The High Court of Australia
Quick e-introduction to Australia's court system:
Further reading suggestionsMichael Coper has written a succinct account of the High Court and its politics which is published in Galligan, B. and W. Roberts (eds) 2007 The Oxford Companion to Australian Politics. (South Melbourne: Oxford University Press). Here are some ewxwnraccounts of the High Court written by political scientists.
- Miragliotta, N. And Errington, W. 2009 The Australian Political System in Action. (Melbourne: Oxford University Press). Chapter 7. ‘The High Court’.
- Patapan, H. 2009. ‘The High Court’ in D. Woodward, A. Parkin, and J. Summers (eds) Government, Politics, Power and Policy in Australia. 9th edn. (Frenchs Forest NSW: Pearson.) This chapter argues that its ‘new politics’ have seen the Court engage with fundamental democratic issues.
- Hall, R. (2000) ‘The New Politics of the High Court: breaking with constitutional tradition or securing a political future?’ In P. Boreham, G. Stokes and R. hall (eds) The Politics of Australian Society. (Frenchs Forrest: Longman). Hall traces the Court’s adoption of realism as a reconstruction of its own role.
- Patapan, H. (2000) ‘Governance and the High Court’ in M. Keating, J. Wanna and P. Weller (eds) Institutions on the Edge? (St Leonards: Allen and Unwin). This chapter begins with the argument that the Court is a political institution.
Useful linksThe High Court has a useful website with pages on its role, history and operation. You can also take a ‘virtual tour’
A further note on the High Court as a legal institutionIn Politics One our interest in the High Court is in its role as a political actor and its place in Australia’s system of government. But as an institution it has been widely studied from a chiefly legal perspective. Two such books written about the Court which you may still find useful are:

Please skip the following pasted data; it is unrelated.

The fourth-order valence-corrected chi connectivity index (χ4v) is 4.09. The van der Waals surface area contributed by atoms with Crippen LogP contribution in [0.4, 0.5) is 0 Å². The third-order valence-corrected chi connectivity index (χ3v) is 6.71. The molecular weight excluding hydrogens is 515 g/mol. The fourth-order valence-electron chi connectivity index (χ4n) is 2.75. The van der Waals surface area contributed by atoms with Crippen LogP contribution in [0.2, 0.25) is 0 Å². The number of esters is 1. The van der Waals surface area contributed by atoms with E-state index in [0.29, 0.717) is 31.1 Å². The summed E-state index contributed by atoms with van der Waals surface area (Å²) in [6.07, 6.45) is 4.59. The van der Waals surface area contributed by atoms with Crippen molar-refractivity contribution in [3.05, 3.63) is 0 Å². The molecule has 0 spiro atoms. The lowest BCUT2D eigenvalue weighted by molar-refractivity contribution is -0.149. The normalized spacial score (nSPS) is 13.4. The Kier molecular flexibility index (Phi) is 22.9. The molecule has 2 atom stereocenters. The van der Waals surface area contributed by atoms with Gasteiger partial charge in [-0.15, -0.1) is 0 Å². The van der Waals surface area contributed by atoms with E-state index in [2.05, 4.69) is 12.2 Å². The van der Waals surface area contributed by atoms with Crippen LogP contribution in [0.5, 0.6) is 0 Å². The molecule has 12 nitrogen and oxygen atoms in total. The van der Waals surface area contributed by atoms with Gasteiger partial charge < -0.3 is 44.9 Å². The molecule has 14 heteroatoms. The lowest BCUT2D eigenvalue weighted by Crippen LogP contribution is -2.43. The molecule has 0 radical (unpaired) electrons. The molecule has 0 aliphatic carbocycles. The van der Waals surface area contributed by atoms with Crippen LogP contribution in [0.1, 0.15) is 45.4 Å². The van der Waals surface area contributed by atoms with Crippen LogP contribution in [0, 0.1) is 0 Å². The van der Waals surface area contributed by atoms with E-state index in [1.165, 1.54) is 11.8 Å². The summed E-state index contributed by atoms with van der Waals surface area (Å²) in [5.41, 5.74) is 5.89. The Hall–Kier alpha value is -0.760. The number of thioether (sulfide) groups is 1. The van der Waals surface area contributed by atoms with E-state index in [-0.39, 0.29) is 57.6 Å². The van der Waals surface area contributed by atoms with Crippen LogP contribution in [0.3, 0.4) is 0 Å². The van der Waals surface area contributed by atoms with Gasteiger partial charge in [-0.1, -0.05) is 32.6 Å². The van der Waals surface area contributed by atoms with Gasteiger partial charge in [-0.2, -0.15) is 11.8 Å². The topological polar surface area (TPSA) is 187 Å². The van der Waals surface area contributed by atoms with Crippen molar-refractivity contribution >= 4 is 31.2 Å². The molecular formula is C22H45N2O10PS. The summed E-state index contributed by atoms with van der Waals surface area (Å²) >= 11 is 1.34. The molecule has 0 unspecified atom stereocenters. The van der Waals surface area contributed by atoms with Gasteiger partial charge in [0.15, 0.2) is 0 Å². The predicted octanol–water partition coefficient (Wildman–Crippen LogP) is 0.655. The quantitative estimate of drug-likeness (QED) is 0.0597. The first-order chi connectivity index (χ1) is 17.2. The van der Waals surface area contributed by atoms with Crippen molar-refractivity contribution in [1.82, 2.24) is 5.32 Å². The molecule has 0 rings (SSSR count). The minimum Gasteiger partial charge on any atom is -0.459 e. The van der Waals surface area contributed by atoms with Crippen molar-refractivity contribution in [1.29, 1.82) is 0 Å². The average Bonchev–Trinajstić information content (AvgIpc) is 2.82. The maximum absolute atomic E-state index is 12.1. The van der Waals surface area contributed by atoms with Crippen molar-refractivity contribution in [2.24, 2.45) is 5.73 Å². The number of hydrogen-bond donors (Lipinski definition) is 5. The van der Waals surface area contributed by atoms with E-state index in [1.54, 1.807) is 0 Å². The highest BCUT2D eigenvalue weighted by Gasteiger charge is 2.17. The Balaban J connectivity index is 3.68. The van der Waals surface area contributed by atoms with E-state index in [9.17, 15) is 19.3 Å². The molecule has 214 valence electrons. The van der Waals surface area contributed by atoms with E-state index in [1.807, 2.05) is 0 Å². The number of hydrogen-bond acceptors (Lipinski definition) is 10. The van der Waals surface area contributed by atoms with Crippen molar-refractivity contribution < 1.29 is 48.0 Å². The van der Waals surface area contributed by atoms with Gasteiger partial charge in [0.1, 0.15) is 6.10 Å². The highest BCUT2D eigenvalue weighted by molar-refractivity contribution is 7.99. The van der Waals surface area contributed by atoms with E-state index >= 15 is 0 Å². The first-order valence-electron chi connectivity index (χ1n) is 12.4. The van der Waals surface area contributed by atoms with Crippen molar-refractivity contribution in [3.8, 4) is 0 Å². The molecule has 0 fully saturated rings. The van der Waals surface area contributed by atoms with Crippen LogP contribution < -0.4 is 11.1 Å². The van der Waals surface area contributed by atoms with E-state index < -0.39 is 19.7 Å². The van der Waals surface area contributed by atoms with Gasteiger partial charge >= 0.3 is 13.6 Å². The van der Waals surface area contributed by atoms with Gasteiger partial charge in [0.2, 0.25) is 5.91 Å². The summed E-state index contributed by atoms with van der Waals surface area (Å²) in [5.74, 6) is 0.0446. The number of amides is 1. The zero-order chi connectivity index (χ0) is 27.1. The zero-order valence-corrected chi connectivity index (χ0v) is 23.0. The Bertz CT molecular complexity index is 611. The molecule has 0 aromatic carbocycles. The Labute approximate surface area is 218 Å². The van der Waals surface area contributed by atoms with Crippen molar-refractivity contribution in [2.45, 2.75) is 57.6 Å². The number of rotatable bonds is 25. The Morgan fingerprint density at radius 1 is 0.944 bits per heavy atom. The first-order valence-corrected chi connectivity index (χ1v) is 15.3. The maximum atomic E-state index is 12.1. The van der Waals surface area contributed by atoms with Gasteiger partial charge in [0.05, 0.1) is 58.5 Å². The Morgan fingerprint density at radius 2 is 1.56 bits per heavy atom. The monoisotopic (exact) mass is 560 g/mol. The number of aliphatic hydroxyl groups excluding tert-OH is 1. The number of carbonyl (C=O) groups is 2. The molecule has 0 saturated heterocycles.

- Hull, C. 2003. The High Court of Australia: Celebrating the Centenary 1903-2003. (Pyrmont: Lawbooks Co).
- Blackshield, A., M. Coper and G. Williams 2001. The Oxford Companion to the High Court of Australia. (Melbourne: Oxford University Press).
One of the ‘prizes’ Labor obtained on winning the 2007 election is the opportunity to appoint two new justices and a chief justice during its first term. The temptation would be to appoint judges to reshape a conservative High Court fashioned by the Howard Government which made little secret of its desire to appoint ‘capital C’ conservatives. In the US appointments to the US Supreme Court are made via an expressly political process—nominees are proposed by the President and then approved by the Senate. Members of the High Court of Australia are formally appointed upon the recommendation of the Attorney-General and Cabinet. The process is political but not overtly so. Is there a better model? In other Westminster-style jurisdictions appointments to the bench are made by agencies at arms’ length from the government of the day. Britain has recently established a Judicial Appointments Commission. New Zealand has had a Judicial Appointments Unit since 1997. Although it has adopted a more consultative approach than the Howard Government before it, the Rudd Government has expressly rejected this British model.
Should Australia follow the British and remove politics from the appointment of judges to the High Court? Or should it adopt a US-style appointment process which is openly political?